By Marjorie Rice
The forward edge of the baby boom has reached retirement age, and this wave of new retirees is expected to engulf services for seniors in the coming decades. Economists call it the “Silver Tsunami.”
Many of these boomers themselves have elderly parents, and one of their biggest concerns is how—and where—Mom and Dad will spend their later years.
Their parents want to live independently for as long as possible. Yet the time inevitably comes when it’s necessary for them to downsize—to move from a sprawling family home, say, to a more manageable residence offering the comfort, security and services necessary to extend those independent years.
Timing that change—and finding the right location and type of residence—can be a challenge for the whole family.
In Scottsdale the Sierra Pointe apartment rental retirement community has provided independent and assisted living in a resort atmosphere for 13 years, says Marketing Director Peter Lesio.
“One thing that sets us apart is how people find us. Generations ago you had an extended family where the elders lived with you. Nowadays that doesn’t happen,” Lesio says. “People coming in the front door in areas such as Sun City are the actual potential residents, and then they tell their children about their choice. Here it’s the reverse because Scottsdale is not a retirement city the way Sun City was set up. Instead, we have the adult sons or daughters who are the anchor. We target our marketing to that 55- to 65-year-old adult child. They screen the top two or three choices, then they bring mom or dad or both in to make the final selection.
“We say it’s a decision the whole family can feel good about.”
That’s more than just a marketing slogan for Sierra Pointe. Nearly 90 percent of the residents have an adult child living within five to 10 miles.
The property makes a luxe first impression, with a spacious foyer featuring plush furnishings, rich finishes and inviting areas for coffee and conversation. The atmosphere is one of a posh hotel.
Down one corridor is the Pinnacle dining room, whose interior rivals that of a fine restaurant. Upstairs, the Camelback bistro and lounge offers a spot for sunrise coffee or to wrap up the day with a cocktail or glass of wine.
The property also sports a library, activities center, bridge and game rooms, a health and wellness center, movie theater, beauty salon, pool and exercise area. Scattered throughout are comfy conversation nooks and tables for reading and puzzles. Inside the onsite wellness center, a nurse visits twice a week as a complimentary service, in addition to a visiting doctor, dentist and other health professionals whose services are paid for by the residents through their individual insurance.
Residents also enjoy a full calendar of classes, games, exercise sessions, excursions to restaurants, theaters and casinos. About twice a week, speakers make presentations on subjects such as symphonic music, health issues, fine art and safety.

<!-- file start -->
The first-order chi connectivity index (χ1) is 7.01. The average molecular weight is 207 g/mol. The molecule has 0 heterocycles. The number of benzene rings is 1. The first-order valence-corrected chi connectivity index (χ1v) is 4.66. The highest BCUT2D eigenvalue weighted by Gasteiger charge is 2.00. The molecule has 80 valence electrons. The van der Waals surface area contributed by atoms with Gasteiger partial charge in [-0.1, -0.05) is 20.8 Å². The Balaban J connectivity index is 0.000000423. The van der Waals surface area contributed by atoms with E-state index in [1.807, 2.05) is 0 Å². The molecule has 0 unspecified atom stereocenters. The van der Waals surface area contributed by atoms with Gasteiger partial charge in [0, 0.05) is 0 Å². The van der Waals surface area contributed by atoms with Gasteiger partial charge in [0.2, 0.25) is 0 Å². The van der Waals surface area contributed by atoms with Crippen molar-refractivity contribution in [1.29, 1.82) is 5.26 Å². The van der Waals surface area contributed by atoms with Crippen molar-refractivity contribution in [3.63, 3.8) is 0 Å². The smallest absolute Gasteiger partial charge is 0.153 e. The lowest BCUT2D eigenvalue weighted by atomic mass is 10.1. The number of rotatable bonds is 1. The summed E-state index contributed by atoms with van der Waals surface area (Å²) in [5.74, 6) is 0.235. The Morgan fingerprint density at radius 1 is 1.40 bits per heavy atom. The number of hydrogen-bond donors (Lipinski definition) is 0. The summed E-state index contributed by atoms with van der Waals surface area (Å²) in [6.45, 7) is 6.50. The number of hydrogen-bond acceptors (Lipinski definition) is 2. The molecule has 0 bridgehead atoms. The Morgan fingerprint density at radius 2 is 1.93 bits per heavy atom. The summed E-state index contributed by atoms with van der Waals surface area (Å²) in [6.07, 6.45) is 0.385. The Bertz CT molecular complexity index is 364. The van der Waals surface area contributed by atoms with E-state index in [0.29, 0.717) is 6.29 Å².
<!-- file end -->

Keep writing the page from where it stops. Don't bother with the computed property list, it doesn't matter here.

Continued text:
It’s kind of like a cruise ship that never leaves port—there even are visiting vendors who bring in jewelry, purses, fashions and other items for in-house shopping.
“We have about 200 residents in our independent living area, with an average age of about 85—ranging from as young as their 70s to as old as 100,” Lesio says. “Another 35 residents are in our assisted living apartments, and their average age is about 90. They’re served by our 95 employees.”
People come to Sierra Pointe because someone else is cooking, cleaning and taking care of things, Lesio adds. “It’s a great lifestyle for those who can afford it.”
Apartments range from about 600 square feet to 1,450 square feet in the independent living area—smaller in the assisted living area. Rents range from $3,745 to $7,250 for a single. The rate for a second occupant is $600 a month. Residents also pay a one-time community fee of $4,500, and a Scottsdale renter’s tax of 1.65 percent. Tips are not allowed.
Rent includes cable TV, housekeeping, concierge services, parking, 30 meals per month per person (additional meals can be purchased), free continental breakfast Monday through Friday, full apartment maintenance, emergency response systems in each apartment, utilities (except for telephone), and transportation, which includes cars and drivers for individual trips and buses for group outings.
Apartments are leased for a year, while assisted living is, by law, month-to-month and averages about $5,000 a month. Assisted living rent includes all meals, laundry and assistance with bathing and grooming, medications and other daily activities.
“I think of our independent living area as a glorified apartment complex mixed together with a Ritz-Carlton,” Lesio says. “We combine the luxury, amenities and attention to detail you’d expect at a resort, with the warmth and comfort you feel in your own home.”